Science Fair Project Encyclopedia
History of the Balkans
The Balkans is an area of southeastern Europe situated at a major crossroads between mainland Europe and the Near East. The distinct identity and fragmentation of the Balkans owes much to its common and often violent history and to its very mountainous geography. The history of the Balkans is dominated by wars, rebellions, invasions, the fluidity of ethnic groups, the inability of different groups to cooperate as well as interference by and clashes between great empires.
4.1 1804 First Serbian Uprising and 1815 Second Serbian Uprising
- Main article: Prehistoric Balkans
Early cultures of the Balkans were predominantly agricultural. Archaeologists have identified several early culture-complexes, including the Cucuteni culture (4500 BC - 3500 BC), Vinča culture (5000 BC-3000 BC) and the Linearbandkeramic culture. A notable set of artifacts is the Tărtăria tablets, which appear to be inscribed with an early form of writing. Also deserving mention is the Butmir Culture, found on the outskirts of present day Sarajevo. Likely overrun by the Illyrians in the bronze age, the Butmir Culture developed unique ceramics. The discovery caused enough of a buzz in the archeological world that the International Congress of Archeology and Antrophology was held in Sarajevo in 1894.
6th - 5th BC
- Main article: Indo-European invasion of Europe
Myceneans also arrive in about 1600 BC and they were one of the earliest Indo-European civilizations in the Balkans, only to decline with the arrival of the Dorian Greeks around 1100 BC (see: Greek Dark Ages).
There exist two theories on the origin of the Illyrian tribes. One associates them with the Hallstatt culture an Iron Age people coming into the Western Balkans after 2000 BC and the other considers the Illyrians autochthonous.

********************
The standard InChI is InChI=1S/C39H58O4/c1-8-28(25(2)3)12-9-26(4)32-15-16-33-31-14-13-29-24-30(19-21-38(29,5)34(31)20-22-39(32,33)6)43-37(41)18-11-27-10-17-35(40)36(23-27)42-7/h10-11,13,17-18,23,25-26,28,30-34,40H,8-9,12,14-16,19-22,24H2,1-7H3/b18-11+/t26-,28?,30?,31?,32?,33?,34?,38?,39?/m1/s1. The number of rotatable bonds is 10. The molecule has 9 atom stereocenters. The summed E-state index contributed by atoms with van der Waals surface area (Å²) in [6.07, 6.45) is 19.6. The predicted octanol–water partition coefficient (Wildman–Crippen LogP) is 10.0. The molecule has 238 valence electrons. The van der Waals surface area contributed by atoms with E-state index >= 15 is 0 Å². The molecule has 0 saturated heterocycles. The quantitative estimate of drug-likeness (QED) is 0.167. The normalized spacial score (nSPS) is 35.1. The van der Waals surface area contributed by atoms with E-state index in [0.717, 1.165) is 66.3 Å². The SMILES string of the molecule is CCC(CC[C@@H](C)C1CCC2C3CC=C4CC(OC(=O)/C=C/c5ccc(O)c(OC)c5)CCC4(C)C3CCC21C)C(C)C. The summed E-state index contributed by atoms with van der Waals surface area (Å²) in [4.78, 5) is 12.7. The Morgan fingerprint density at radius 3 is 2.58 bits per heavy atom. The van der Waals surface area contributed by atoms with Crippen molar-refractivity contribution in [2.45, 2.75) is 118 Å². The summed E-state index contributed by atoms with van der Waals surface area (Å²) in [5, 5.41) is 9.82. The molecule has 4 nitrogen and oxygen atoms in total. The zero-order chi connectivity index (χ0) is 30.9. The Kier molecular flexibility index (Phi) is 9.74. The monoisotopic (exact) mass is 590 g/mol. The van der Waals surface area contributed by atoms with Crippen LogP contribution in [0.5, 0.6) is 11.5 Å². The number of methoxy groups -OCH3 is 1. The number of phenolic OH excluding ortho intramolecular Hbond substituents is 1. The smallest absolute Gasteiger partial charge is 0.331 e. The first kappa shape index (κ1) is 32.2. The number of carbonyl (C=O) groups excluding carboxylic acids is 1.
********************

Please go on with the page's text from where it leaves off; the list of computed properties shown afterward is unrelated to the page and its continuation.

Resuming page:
Around 1500 BC Thracians settle in the Balkans. The Thracians were an Indo-European people, inhabitants of Thrace and adjacent lands (present-day Romania, Bulgaria, northeastern Greece, European Turkey, eastern Serbia and Macedonia). They spoke the Thracian language.
The "Kurgan hypothesis" of Proto-Indo-European (PIE) origins assumes gradual expansion of the "Kurgan culture" until it encompasses the entire pontic steppe , Kurgan IV being identified with the Yamna culture of around 3000 BC.
Colin Renfrew is the main propagator for a newer theory dating from 1987 according to which the Indo-Europeans were farmers in Asia Minor who expanded peacefully in South East Europe from around 7000 BC (wave of advance).
Continuity in Balkans
Despite the multiethnic nature of the Balkans, it seems that most inhabitants of the peninsula share common ancestors. Scientists feel that we will have a better picture of these ethnic trajectories within the next several years. The genetic marker M170 appears to have come from the Middle East to the Balkan region roughly 20,000 years ago. It seems today that this marker is unique to the Bakans area, though research suggests that about 80% of European genetic stock goes back to Paleolithic period.
- Main article: Odrysian empire
- Main article: Dacia
A kingdom of Dacia was in existence at least as early as the beginning of the 2nd century BC under King Oroles .
Greek city-states and their colonies
- Main article: Colonies in antiquity
The Greeks were among the first to establish a system of trade routes in the Balkans, and in order to facilitate trade with the natives, between 700 BC and 300 BC they founded several colonies on the Black Sea (Pontus Euxinus) coast and on the Danube.
Empire of Macedon
The Illyrian Kingdoms, including Ardians , Dardans , Dalmats , were situated in present-day Albania.
- 03-10-2013 05:06:04
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